Thirty-Two Stories

By Edgar Allan Poe; Stuart Levine et al. | Go to book overview

THE MURDERS IN THE RUE MORGUE
Meet C. Auguste Dupin, Poe's detective hero in this "first of the modern detective stories." There are two other stories about him--"The Mystery of Marie Rogêt"and"The Purloined Letter "--in which his powers of analysis and intuition increase. Poe's "tales of ratiocination" are so popular and familiar that one is apt to miss the very considerable extent to which they exemplify, his philosophy of beauty, creativity, and perception. But the usual pattern is here; to perceive the complex pattern, one must be hypersensitive, almost to the point of madness, or extraordinarily gifted. Strong hints of what is to come appear in the first paragraph of"Rue Morgue"; Dupin almost seems able to intuit truth. Seeour headnote to "The Purloined Letter."If the secluded hideout shared by Dupin and the narrator seems familiar, it is because subsequent writers have made it so. The idea of the hero's hidden quarters has passed into popular culture; it is present in pulp and comic book material. Poe invented a great deal of the claptrap and many of the conventions of the modern commercial detective and "superhero" fiction, as A. Conan Doyle and later writers have acknowledged. Sherlock Holmes, he said, owed much to Dupin, as did the detective-heroes of other writers: "If every man who receives a cheque for a story which owes its springs to Poe were to pay tithe to a monument for the Master, he would have a pyramid as big as that of Cheops."A note of explanation: No one seems able to explain exactly what Poe means by "the old philosophy of the Bi-Part Soul" and the "fancy of a double Dupin. . . creative and resolvent." Numerous ancient philosophies use the concept of a dual soul: it appears, for example, in Egypt and, in different form, seems to be an underlying concept in the Homeric epics (one part or soul is associated with breath, the other with blood). But we have never found the parts called "creative and resolvent." We suspect that Poe borrowed the concept from an as-yet-unlocated passage in his reading (we have searched likely places most diligently), or that he made up the two properties out of Dupin's characteristics.Since Poe didn't really know Paris, we wondered where he got the texture of his Parisian setting. We are quite sure we now know: from Volume I, Chapter 23, of Bulwer-Lytton's Pelham; or Adventures of a Gentleman ( 1828). Our reasons:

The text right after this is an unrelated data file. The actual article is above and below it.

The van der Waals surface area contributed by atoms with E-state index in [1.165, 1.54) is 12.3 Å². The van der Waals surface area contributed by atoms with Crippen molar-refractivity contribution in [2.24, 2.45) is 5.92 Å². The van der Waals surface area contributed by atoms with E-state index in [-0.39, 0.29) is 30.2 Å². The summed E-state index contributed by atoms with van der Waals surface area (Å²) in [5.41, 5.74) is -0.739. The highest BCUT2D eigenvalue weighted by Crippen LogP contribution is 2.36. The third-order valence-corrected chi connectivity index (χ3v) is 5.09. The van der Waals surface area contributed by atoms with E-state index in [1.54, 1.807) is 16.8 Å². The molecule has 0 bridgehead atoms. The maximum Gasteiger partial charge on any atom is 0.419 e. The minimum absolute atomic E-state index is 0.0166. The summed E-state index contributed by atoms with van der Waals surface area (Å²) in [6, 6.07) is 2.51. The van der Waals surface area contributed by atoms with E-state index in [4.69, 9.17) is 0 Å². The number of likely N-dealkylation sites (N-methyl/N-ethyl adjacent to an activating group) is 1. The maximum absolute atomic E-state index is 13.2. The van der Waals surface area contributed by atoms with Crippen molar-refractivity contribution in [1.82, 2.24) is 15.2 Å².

1. The references to Rousseau's La Nouvelle Héloïseappear in both places. Indeed, in "Loss of Breath,' Poe refers to exactly the same passage cited in Bulwer-Lytton.
2. The references to Crébillon appear in both places.

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Thirty-Two Stories
Table of contents

Table of contents

  • Title Page iii
  • Contents v
  • Introduction vii
  • Metzengerstein 1
  • The Duc de L'Omelette 9
  • Ms. Found in a Bottle 16
  • The Assignation 26
  • Shadow 42
  • Silence 48
  • Ligeia 54
  • How to Write a Blackwood Article 68
  • The Fall of the House of Usher 87
  • William Wilson 104
  • The Man of the Crowd 120
  • The Murders in the Rue Morgue 130
  • A Descent into the Maelström 159
  • Eleonora 174
  • The Masque of the Red Death 181
  • The Pit and the Pendulum 188
  • The Domain of Arnheim 200
  • The Tell-Tale Heart 216
  • The Gold-Bug 221
  • The Black Cat 248
  • The Purloined Letter 256
  • The Balloon-Hoax 272
  • The Literary Life of Thingum Bob, Esq. 284
  • Some Words with a Mummy 303
  • The Power of Words 318
  • The Imp of the Perverse 323
  • The Facts in the Case of M. Valdemar 329
  • The Cask of Amontillado 339
  • Mellonta Tauta 346
  • Hop-Frog 361
  • Von Kempelen and His Discovery 370
  • Bibliography 379
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